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Report: Same Army lab in anthrax scare might have also lost small amount of sarin

An Illinois National Guardsman collects a sample from a sarin lab during a weapon of mass destruction exercise in Peoria, Ill., on June 8, 2014. A report released in June 2017 found that officials at the Army’s Dugway Proving Ground in Utah and a contractor that facility was using to care for chemicals did not properly inventory its sarin.

LEALAN BUEHRER/U.S. AIR FORCE

By TARA COPP | STARS AND STRIPES Published: June 22, 2017

WASHINGTON — The same Army laboratory that mishandled anthrax in 2015 leading to a nationwide scare might also have lost a small amount of the chemical sarin, the Pentagon’s inspector general has found.

In a report released this month, the inspector general for the Department of Defense found officials at the Army’s Dugway Proving Ground in Utah and a contractor that facility was using to care for chemicals did not properly inventory its sarin, a nerve agent that can be fatal to humans if they come in contact with it.

Dugway stored its sarin in a two-container system. The sarin was stored in a primary container, which is then stored inside a secondary container. But officials only checked the secondary containers when doing inventory, and did not check inside the primary container, so they did not know if all the sarin was still in the containers, the inspector general found.

“Therefore, custodians cannot identify and account for leaks, evaporation, or theft that may have occurred,” the inspector general found. “Furthermore, Dugway officials did not immediately notify the chemical materials accountability officer of a 1.5-milliliter shortage of … sarin identified during an April 19, 2016, inventory nor did they properly document the results of that inventory,” the investigation found.

Dugway and its contractor also used different methods to seal the containers, the inspector general found.

“Dugway used stainless steel cylinders and ammunition cans sealed with tamper evident seals; and the contractor used re sealable plastic containers sealed with tape, which provides no assurance that only authorized personnel had access,” the investigation found.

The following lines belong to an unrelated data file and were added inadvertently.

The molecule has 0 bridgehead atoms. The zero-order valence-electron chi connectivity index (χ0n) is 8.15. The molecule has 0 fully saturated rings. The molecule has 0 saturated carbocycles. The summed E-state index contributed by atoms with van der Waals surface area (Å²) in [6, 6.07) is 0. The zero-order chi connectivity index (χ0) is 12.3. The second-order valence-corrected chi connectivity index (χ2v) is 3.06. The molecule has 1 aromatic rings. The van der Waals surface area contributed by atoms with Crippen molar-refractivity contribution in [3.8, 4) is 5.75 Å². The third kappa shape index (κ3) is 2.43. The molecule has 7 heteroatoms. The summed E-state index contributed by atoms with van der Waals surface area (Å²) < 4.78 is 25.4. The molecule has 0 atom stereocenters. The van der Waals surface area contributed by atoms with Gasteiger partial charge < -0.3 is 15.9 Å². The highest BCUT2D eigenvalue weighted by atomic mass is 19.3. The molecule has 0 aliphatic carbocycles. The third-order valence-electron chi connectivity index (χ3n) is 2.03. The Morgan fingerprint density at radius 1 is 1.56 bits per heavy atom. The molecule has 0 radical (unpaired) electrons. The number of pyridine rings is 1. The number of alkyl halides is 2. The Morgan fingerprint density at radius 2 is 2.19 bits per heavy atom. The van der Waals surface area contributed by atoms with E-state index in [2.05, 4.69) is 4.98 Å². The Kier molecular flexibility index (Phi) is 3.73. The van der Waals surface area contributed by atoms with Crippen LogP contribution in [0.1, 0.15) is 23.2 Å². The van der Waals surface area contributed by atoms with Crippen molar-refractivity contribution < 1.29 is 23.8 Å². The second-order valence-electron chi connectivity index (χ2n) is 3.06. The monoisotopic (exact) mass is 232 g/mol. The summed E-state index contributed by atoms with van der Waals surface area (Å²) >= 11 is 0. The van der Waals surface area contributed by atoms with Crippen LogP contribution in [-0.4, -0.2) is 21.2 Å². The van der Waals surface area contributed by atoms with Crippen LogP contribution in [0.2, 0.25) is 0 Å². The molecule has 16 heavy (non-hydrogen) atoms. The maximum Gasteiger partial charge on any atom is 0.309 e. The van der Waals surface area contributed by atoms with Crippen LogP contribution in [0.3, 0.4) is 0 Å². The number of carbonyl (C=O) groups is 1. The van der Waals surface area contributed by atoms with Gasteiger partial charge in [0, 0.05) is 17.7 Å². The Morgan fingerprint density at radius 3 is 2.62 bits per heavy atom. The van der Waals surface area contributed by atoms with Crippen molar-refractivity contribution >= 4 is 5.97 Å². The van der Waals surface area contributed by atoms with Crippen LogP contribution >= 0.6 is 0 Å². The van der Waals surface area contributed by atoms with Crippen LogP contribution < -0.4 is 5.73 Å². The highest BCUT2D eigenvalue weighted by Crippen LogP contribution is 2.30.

It would be difficult to tell whether sarin was removed from the facility or it evaporated, due to the amount that was reported missing and how it reacts with the environment, said Dan Kaszeta, a former Army chemical weapons specialist and now the managing director of Strongpoint Security, a chemical weapons consultancy based in the U.K.

“1.5 [milliliters] is actually rather a small amount,” Kaszeta said. “Yes, it could kill somebody, but as sarin evaporates very quickly and also degrades very quickly.”

It would not last long if it got out of one of the containment jars, he said.

That amount is small enough that it could be within the margin of error for measuring it, depending on what technique was used, Kaszeta said.

Bruce Anderson, a spokesman for the inspector general’s office, said the investigation recommended a new inventory of all the chemicals at Dugway be completed to establish a new system to better track dangerous substances.

“We found conditions that increased the risk that chemical agent operations are not conducted in a safe, secure and reliable manner,” Anderson said. “We believe that the Army should address the increased risk by quickly implementing corrective actions.”

Dugway is the same facility that was the source of a nationwide scare in 2015 after it was reported the facility had inadvertently shipped hundreds of samples of live anthrax to medical labs in all 50 states and nine other countries when the samples were supposed to be inactive. The top officer at Dugway at the time, then-Col. William King, was issued a career-ending reprimand following the incident.

copp.tara@stripes.com
Twitter:@TaraCopp

 

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